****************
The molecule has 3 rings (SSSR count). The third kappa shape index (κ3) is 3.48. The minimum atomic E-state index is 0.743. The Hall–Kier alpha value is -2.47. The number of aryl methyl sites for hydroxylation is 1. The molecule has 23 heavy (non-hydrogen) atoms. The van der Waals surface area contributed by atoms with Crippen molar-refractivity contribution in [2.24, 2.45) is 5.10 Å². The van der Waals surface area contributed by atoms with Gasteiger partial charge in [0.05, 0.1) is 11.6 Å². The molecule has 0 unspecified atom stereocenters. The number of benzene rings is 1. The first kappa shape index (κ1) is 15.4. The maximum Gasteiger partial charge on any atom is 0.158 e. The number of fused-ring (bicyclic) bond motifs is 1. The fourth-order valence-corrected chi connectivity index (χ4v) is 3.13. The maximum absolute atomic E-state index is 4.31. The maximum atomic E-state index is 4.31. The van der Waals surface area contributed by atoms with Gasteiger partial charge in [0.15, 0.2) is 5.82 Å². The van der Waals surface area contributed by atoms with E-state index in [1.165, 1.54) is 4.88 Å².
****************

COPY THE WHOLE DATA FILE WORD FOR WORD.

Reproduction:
The molecule has 3 rings (SSSR count). The third kappa shape index (κ3) is 3.48. The minimum atomic E-state index is 0.743. The Hall–Kier alpha value is -2.47. The number of aryl methyl sites for hydroxylation is 1. The molecule has 23 heavy (non-hydrogen) atoms. The van der Waals surface area contributed by atoms with Crippen molar-refractivity contribution in [2.24, 2.45) is 5.10 Å². The van der Waals surface area contributed by atoms with Gasteiger partial charge in [0.05, 0.1) is 11.6 Å². The molecule has 0 unspecified atom stereocenters. The number of benzene rings is 1. The first kappa shape index (κ1) is 15.4. The maximum Gasteiger partial charge on any atom is 0.158 e. The number of fused-ring (bicyclic) bond motifs is 1. The fourth-order valence-corrected chi connectivity index (χ4v) is 3.13. The maximum absolute atomic E-state index is 4.31. The maximum atomic E-state index is 4.31. The van der Waals surface area contributed by atoms with Gasteiger partial charge in [0.15, 0.2) is 5.82 Å². The van der Waals surface area contributed by atoms with E-state index in [1.165, 1.54) is 4.88 Å².